One granny snored beside me

in her featherbed, her Indian hair

unleashed from its Pentecostal coil.

One granny shot an Indian with his own gun.

Four pairs of grannies shared each other’s names.

One granny gave me hers,

and combed her fingers through my feathery curls.

I have laid my hands on stones above four grannies’ bones.

Three grannies—more—

lie beneath salt water’s rising tide.

Two grannies—mother, daughter—

lay beneath the same man’s—husband, father—

grunt and thrust, 

pushed from their bodies

that same man’s sons.

Some grannies I don’t know, 

I don’t know, 

I don’t know. 

Not even a name.


Prayer for the Long-Gone Grandmothers

Let there be hands

entwined beneath rough plank

of table. Splintered, calloused, kind.

A feathered glance. A kiss

placed on the secret skin.

Let these lives that bore my own

have lived not only plunge and lift

from rocky soil, not only

fumbled thrust into gaunt flesh

that fills each year with child.

Let there be a rag doll

dangled down to waiting hands.

Soft universe of aproned lap.

Grandmothers, let there be

full-throated laughter

to stave off hunger 

ever at the door.


Genealogy (IV)

Nobody stayed put.

Let that be the family motto.

Let’s call the moon

our coat of arms. 

Let’s call the river our blood

kin for how she flows

like thread that stitches 

ragged seams.

I will be history’s daughter.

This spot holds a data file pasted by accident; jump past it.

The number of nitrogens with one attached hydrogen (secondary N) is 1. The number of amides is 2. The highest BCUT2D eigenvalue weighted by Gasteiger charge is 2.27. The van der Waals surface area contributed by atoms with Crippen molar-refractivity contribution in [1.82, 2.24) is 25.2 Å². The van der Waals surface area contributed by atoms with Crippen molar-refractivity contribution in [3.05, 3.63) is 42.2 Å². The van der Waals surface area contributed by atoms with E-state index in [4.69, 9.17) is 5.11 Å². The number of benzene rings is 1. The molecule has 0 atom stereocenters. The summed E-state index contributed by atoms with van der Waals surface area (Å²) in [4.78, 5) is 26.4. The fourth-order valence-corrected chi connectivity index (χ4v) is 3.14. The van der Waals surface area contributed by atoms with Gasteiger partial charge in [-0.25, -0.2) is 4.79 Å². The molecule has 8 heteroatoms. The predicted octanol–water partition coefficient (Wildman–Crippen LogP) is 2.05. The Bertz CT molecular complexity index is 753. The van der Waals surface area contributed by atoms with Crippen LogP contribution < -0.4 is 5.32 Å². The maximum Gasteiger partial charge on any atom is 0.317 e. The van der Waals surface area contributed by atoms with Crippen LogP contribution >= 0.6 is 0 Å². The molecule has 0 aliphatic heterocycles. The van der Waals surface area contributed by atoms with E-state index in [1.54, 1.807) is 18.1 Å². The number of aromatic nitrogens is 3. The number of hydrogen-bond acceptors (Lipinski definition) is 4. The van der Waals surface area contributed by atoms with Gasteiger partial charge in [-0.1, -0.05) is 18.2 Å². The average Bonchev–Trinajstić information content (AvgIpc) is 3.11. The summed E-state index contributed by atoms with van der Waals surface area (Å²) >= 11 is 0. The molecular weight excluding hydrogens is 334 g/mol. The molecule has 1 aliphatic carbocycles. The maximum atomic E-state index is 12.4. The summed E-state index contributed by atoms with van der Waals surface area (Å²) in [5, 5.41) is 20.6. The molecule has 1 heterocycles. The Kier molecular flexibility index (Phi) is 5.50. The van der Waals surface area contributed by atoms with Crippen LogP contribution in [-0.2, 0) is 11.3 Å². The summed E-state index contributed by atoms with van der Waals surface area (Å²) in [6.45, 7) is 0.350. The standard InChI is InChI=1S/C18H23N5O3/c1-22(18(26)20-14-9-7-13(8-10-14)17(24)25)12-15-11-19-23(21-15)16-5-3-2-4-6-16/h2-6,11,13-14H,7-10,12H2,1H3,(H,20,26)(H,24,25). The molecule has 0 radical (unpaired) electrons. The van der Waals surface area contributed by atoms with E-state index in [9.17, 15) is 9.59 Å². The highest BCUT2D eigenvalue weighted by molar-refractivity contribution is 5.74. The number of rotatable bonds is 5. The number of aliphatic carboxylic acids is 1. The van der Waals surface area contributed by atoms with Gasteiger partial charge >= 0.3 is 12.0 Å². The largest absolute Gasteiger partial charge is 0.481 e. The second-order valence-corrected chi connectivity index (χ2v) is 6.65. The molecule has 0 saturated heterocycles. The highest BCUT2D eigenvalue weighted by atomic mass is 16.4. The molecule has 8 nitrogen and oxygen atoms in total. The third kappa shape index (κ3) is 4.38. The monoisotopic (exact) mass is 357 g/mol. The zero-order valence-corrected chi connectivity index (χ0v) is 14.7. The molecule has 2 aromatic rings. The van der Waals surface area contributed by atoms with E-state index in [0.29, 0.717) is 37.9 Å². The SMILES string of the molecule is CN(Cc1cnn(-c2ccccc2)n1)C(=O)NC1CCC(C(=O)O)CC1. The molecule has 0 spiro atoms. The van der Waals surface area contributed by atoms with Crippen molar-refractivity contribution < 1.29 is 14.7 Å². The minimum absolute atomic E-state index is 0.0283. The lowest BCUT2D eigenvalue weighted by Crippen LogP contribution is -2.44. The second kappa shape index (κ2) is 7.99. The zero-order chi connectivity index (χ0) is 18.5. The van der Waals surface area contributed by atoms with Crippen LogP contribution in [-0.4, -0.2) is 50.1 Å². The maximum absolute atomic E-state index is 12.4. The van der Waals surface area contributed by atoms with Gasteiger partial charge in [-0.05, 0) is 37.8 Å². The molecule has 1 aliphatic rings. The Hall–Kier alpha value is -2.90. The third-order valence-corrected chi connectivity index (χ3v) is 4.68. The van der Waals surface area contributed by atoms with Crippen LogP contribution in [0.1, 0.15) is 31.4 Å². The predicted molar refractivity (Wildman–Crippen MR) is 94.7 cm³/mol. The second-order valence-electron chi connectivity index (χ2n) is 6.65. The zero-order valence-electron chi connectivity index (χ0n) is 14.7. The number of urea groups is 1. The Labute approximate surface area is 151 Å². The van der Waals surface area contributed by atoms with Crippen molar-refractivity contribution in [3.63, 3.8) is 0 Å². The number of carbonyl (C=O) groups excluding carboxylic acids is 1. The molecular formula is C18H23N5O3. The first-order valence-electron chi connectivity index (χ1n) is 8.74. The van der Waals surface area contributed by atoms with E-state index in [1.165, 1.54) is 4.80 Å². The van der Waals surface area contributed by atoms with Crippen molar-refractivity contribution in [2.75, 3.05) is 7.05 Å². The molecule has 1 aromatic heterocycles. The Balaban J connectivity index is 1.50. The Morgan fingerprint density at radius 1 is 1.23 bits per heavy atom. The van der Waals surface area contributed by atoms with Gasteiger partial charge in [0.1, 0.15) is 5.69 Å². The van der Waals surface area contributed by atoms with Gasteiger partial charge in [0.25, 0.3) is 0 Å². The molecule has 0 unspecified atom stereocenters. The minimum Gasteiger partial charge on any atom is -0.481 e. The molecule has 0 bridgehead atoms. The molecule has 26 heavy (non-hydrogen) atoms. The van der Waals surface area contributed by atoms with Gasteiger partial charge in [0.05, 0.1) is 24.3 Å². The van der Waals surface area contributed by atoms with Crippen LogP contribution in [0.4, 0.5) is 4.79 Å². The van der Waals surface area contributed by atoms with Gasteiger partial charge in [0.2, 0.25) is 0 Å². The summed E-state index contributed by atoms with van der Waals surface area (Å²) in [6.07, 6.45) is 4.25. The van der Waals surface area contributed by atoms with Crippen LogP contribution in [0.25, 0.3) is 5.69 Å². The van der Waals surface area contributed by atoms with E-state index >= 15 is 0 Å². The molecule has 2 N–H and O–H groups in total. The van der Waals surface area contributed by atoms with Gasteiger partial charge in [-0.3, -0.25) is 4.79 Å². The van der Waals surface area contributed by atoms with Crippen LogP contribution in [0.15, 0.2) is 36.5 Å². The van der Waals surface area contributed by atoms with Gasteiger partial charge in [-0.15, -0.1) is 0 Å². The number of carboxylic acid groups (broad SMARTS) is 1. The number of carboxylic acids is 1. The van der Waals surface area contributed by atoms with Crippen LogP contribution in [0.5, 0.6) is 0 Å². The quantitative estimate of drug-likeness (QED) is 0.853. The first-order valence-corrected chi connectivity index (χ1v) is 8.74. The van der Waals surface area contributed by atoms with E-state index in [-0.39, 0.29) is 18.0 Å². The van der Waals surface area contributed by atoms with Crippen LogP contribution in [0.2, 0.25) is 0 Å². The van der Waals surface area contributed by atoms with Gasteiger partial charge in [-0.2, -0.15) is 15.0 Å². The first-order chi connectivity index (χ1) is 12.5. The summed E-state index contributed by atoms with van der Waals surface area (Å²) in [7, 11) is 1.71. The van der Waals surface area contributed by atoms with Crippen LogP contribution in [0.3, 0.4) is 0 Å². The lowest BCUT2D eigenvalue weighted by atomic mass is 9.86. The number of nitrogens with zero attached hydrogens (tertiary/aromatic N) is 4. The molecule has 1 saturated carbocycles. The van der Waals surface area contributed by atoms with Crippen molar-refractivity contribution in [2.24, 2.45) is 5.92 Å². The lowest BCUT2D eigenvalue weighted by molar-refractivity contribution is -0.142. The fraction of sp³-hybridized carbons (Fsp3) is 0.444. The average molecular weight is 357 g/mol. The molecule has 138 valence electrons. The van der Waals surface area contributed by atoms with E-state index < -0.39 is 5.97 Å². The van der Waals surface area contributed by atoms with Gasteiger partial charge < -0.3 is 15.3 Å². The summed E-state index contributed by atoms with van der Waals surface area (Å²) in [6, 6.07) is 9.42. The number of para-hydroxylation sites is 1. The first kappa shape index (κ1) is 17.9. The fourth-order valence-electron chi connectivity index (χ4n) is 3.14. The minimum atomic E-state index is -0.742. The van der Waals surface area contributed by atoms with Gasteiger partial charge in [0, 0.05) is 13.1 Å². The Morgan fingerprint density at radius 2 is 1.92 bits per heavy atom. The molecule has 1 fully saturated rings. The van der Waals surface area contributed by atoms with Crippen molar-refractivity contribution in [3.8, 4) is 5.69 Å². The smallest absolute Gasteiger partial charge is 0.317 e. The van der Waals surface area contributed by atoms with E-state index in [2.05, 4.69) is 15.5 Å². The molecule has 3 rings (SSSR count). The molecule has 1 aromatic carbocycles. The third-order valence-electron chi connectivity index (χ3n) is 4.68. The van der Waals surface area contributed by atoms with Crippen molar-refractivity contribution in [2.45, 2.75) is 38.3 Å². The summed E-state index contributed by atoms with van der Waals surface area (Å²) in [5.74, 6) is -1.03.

Let my pen be whetted needle 

sharp enough to mark 

the place our story

begins again with each

bedraggled landing 

on another muddy shore.

Notes on the poems:

My 10th Great Grandmother Sees the Supernova, 1604

Galileo quote and other material from “Focus: Supernovae. In 1604, strange signs were seen in the heavens. An entirely new star burst forth into the skies.” Astronomy Now, Vol. 18, No. 10, p. 58 - 59 (2004).
“Adventurers of purse and person” is the phrase used to describe the settlers who came to Virginia prior to it becoming an English colony.

Margaret: Her Story

“Young and incorrupt” was part of the Virginia Company’s description of the “maydes.”

Married Well and Often is the title of a book by Robert K. Headley, Jr., about marriages in early Virginia.

Facts About the Grandmothers 

Margaret is documented as a midwife in Good Wives, Nasty Women and Anxious Patriarchs by Kathleen M. Brown.
One whose water scalded her is likely suffering from a urinary tract infection. It is also possible that this refers to symptoms of syphilis, which was rampant in “the new world.”

photo: Kentucky Rose Photography

Pauletta Hansel’s ten poetry collections include Will There Also Be Singing? (Shadelandhouse Modern Press, 2024), Heartbreak Tree (Madville Publications, 2022), which won the Poetry Society of Virginia’s 2023 North American Book Award, and Palindrome (Dos Madres Press, 2017), winner of the 2017 Weatherford Award for poetry. Her first book, Divining, led to being named 2002 Ohio Poet of the Year. Pauletta’s writing is featured in Oxford American, Rattle, and Poetry Daily, among others. Pauletta was the 2022 Writer-in-Residence for The Public Library of Cincinnati and Hamilton County, previously having served as Cincinnati’s first Poet Laureate (2016-2018), Thomas More University’s first Writer in Residence (2012-2015), and WordPlay Cincy’s first Writer in Residence (2015-2016). She is past managing editor of Pine Mountain Sand & Gravel, the literary publication of Southern Appalachian Writers Cooperative, and served as guest editors for the 2021 Lexington Poetry Month Anthology and Now and Then Magazine, among others. She leads writing workshops and retreats virtually and in the Greater Cincinnati area and beyond.